On Wednesday, Ford announced that only two passenger cars will be offered through dealerships in North America. By 2020, “almost 90 percent of the Ford portfolio in North American will be trucks, utilities and commercial vehicles,” said the carmaker in a press release. In preparation, the Fiesta, Fusion, Taurus, a certain version of the Focus won’t be available locally.
The only passenger cars that will remain as part of Ford’s North American lineup, vehicles available through dealerships in the US and Canada, are the Mustang and the new Focus Active, a hatchback that is scheduled to make its debut in 2019.
However, the brand’s full range of crossovers, SUVs, and trucks will remain available.
“The company is also exploring new ‘white space’ vehicle silhouettes that combine the best attributes of cars and utilities, such as higher ride height, space and versatility,” the press released added
According to a report by CNN Money, “white space” refers to vehicles that don’t fit neatly into common categories.
Ford has previously suggested that it might fully retire a significant portion of its sedan portfolio. James Farley, Ford’s president of global markets, said earlier in the year that the vehicle manufacturer is “shifting from cars to utilities.”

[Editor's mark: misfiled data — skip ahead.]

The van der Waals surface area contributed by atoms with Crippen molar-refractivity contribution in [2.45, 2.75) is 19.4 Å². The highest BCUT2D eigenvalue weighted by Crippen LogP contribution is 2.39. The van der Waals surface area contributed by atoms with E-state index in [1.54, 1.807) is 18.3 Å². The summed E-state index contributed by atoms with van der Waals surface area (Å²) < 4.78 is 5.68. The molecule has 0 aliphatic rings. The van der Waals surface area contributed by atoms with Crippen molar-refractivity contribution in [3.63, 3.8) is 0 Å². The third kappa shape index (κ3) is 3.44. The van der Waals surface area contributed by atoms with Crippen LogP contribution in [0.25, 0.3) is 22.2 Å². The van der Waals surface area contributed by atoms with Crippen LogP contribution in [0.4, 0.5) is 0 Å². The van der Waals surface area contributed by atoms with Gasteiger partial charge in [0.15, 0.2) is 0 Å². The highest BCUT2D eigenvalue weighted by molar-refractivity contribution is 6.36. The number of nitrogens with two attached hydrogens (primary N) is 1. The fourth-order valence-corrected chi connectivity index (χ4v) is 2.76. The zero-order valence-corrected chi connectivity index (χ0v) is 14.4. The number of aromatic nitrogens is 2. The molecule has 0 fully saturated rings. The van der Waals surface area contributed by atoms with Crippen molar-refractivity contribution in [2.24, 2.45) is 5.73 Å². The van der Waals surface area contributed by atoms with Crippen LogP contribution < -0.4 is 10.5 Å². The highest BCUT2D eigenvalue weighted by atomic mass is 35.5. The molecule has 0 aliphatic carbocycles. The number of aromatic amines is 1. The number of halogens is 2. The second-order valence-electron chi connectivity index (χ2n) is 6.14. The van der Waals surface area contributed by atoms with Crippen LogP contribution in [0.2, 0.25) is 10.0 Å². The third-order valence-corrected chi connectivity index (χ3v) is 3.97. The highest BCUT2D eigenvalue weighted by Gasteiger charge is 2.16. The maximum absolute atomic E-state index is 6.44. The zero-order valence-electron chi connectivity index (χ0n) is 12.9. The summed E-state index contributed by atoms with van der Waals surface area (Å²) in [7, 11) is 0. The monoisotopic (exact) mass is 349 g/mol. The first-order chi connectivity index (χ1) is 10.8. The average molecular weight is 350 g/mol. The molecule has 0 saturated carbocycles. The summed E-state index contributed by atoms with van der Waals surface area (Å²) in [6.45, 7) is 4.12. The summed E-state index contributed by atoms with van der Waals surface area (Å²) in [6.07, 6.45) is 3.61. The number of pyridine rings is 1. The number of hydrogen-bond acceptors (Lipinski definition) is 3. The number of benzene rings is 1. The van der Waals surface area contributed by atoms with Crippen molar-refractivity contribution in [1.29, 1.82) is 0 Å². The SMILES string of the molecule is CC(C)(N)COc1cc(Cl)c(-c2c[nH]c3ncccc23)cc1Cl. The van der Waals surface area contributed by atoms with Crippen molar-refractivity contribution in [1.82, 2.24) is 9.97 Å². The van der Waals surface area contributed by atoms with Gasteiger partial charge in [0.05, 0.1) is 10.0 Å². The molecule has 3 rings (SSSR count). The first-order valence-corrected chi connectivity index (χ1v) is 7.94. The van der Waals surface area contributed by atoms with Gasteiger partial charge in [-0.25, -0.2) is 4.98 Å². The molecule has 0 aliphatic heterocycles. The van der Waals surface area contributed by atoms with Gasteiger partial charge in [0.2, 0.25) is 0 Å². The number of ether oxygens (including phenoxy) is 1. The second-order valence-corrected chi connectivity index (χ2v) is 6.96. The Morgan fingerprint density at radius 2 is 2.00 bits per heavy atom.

Additionally, the company has redirected $7 billion in research funds away from cars and towards SUVs and trucks.
Ford isn’t the only car maker who has moved away from passenger vehicles. Over a year ago, Fiat Chrysler abandoned the Chrysler 200 and Dodge Dart.
General Motors has also scaled back production of the Buick LaCrosse, Cadillac ATS and CTS, and Chevy Cruze and Impala.
Ford’s SUV sales are expected to more than double worldwide and car sales have subsequently fallen, reflecting a possible change in what consumers want from a vehicle.
SUVs and trucks also have better margins, making them more profitable for vehicle manufacturers.